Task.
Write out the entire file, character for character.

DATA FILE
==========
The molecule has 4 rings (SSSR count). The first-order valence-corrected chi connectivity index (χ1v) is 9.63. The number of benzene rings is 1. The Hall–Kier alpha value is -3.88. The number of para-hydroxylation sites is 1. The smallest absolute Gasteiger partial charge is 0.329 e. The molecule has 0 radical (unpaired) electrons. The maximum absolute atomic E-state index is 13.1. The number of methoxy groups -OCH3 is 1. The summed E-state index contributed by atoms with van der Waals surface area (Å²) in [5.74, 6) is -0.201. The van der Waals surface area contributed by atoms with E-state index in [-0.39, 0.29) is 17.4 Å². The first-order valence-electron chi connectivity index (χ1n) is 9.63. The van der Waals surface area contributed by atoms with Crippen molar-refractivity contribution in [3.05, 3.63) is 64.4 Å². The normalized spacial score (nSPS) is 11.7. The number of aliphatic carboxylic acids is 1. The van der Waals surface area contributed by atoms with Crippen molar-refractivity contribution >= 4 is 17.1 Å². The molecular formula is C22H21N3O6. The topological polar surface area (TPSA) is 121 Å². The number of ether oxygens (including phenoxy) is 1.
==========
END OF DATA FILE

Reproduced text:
The molecule has 4 rings (SSSR count). The first-order valence-corrected chi connectivity index (χ1v) is 9.63. The number of benzene rings is 1. The Hall–Kier alpha value is -3.88. The number of para-hydroxylation sites is 1. The smallest absolute Gasteiger partial charge is 0.329 e. The molecule has 0 radical (unpaired) electrons. The maximum absolute atomic E-state index is 13.1. The number of methoxy groups -OCH3 is 1. The summed E-state index contributed by atoms with van der Waals surface area (Å²) in [5.74, 6) is -0.201. The van der Waals surface area contributed by atoms with E-state index in [-0.39, 0.29) is 17.4 Å². The first-order valence-electron chi connectivity index (χ1n) is 9.63. The van der Waals surface area contributed by atoms with Crippen molar-refractivity contribution in [3.05, 3.63) is 64.4 Å². The normalized spacial score (nSPS) is 11.7. The number of aliphatic carboxylic acids is 1. The van der Waals surface area contributed by atoms with Crippen molar-refractivity contribution >= 4 is 17.1 Å². The molecular formula is C22H21N3O6. The topological polar surface area (TPSA) is 121 Å². The number of ether oxygens (including phenoxy) is 1.